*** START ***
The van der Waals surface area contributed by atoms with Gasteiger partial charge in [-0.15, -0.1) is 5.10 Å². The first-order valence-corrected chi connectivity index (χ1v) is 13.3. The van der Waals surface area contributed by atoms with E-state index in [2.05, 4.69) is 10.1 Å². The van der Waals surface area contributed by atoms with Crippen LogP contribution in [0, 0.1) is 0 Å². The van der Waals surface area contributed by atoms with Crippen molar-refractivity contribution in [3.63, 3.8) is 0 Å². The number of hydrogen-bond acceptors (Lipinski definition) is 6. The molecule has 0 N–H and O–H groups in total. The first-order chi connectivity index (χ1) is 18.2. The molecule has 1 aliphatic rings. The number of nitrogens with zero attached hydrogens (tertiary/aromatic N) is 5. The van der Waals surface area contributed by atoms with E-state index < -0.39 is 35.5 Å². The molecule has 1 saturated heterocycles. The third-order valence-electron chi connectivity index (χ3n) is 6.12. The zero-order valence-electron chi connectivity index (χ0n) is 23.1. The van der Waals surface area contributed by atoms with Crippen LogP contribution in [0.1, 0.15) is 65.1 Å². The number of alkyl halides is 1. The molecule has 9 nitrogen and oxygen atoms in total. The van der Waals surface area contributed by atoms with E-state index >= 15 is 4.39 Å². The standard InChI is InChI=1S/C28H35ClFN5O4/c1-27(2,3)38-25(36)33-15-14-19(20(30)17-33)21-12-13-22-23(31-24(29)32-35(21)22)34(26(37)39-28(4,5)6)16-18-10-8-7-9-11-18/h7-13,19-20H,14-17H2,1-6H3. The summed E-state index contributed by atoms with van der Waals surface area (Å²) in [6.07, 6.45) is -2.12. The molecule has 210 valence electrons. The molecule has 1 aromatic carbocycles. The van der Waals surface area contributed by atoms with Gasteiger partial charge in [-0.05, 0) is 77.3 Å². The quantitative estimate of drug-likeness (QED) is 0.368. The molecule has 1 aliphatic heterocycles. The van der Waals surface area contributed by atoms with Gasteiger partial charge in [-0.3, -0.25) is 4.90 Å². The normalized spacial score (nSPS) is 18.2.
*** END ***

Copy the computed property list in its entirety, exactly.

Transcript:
The van der Waals surface area contributed by atoms with Gasteiger partial charge in [-0.15, -0.1) is 5.10 Å². The first-order valence-corrected chi connectivity index (χ1v) is 13.3. The van der Waals surface area contributed by atoms with E-state index in [2.05, 4.69) is 10.1 Å². The van der Waals surface area contributed by atoms with Crippen LogP contribution in [0, 0.1) is 0 Å². The van der Waals surface area contributed by atoms with Crippen molar-refractivity contribution in [3.63, 3.8) is 0 Å². The number of hydrogen-bond acceptors (Lipinski definition) is 6. The molecule has 0 N–H and O–H groups in total. The first-order chi connectivity index (χ1) is 18.2. The molecule has 1 aliphatic rings. The number of nitrogens with zero attached hydrogens (tertiary/aromatic N) is 5. The van der Waals surface area contributed by atoms with E-state index < -0.39 is 35.5 Å². The molecule has 1 saturated heterocycles. The third-order valence-electron chi connectivity index (χ3n) is 6.12. The zero-order valence-electron chi connectivity index (χ0n) is 23.1. The van der Waals surface area contributed by atoms with Crippen LogP contribution in [0.1, 0.15) is 65.1 Å². The number of alkyl halides is 1. The molecule has 9 nitrogen and oxygen atoms in total. The van der Waals surface area contributed by atoms with E-state index >= 15 is 4.39 Å². The standard InChI is InChI=1S/C28H35ClFN5O4/c1-27(2,3)38-25(36)33-15-14-19(20(30)17-33)21-12-13-22-23(31-24(29)32-35(21)22)34(26(37)39-28(4,5)6)16-18-10-8-7-9-11-18/h7-13,19-20H,14-17H2,1-6H3. The summed E-state index contributed by atoms with van der Waals surface area (Å²) in [6.07, 6.45) is -2.12. The molecule has 210 valence electrons. The molecule has 1 aromatic carbocycles. The van der Waals surface area contributed by atoms with Gasteiger partial charge in [-0.05, 0) is 77.3 Å². The quantitative estimate of drug-likeness (QED) is 0.368. The molecule has 1 aliphatic heterocycles. The van der Waals surface area contributed by atoms with Gasteiger partial charge in [-0.3, -0.25) is 4.90 Å². The normalized spacial score (nSPS) is 18.2.